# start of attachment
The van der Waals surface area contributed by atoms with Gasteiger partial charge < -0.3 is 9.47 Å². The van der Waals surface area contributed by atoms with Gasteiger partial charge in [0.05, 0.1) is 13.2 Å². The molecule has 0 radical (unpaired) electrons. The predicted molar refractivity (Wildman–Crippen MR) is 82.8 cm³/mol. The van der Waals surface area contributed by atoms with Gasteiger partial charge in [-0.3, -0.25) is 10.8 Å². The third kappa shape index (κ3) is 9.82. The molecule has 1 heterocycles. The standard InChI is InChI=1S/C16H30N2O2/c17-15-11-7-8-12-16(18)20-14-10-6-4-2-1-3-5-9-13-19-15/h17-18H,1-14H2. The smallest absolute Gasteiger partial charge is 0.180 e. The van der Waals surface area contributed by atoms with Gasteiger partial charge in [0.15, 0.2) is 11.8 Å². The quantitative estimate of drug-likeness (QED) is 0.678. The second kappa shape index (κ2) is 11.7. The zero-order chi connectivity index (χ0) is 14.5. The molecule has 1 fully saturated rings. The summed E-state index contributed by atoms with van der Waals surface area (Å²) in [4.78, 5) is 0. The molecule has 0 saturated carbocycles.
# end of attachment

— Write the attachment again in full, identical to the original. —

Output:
The van der Waals surface area contributed by atoms with Gasteiger partial charge < -0.3 is 9.47 Å². The van der Waals surface area contributed by atoms with Gasteiger partial charge in [0.05, 0.1) is 13.2 Å². The molecule has 0 radical (unpaired) electrons. The predicted molar refractivity (Wildman–Crippen MR) is 82.8 cm³/mol. The van der Waals surface area contributed by atoms with Gasteiger partial charge in [-0.3, -0.25) is 10.8 Å². The third kappa shape index (κ3) is 9.82. The molecule has 1 heterocycles. The standard InChI is InChI=1S/C16H30N2O2/c17-15-11-7-8-12-16(18)20-14-10-6-4-2-1-3-5-9-13-19-15/h17-18H,1-14H2. The smallest absolute Gasteiger partial charge is 0.180 e. The van der Waals surface area contributed by atoms with Gasteiger partial charge in [0.15, 0.2) is 11.8 Å². The quantitative estimate of drug-likeness (QED) is 0.678. The second kappa shape index (κ2) is 11.7. The zero-order chi connectivity index (χ0) is 14.5. The molecule has 1 fully saturated rings. The summed E-state index contributed by atoms with van der Waals surface area (Å²) in [4.78, 5) is 0. The molecule has 0 saturated carbocycles.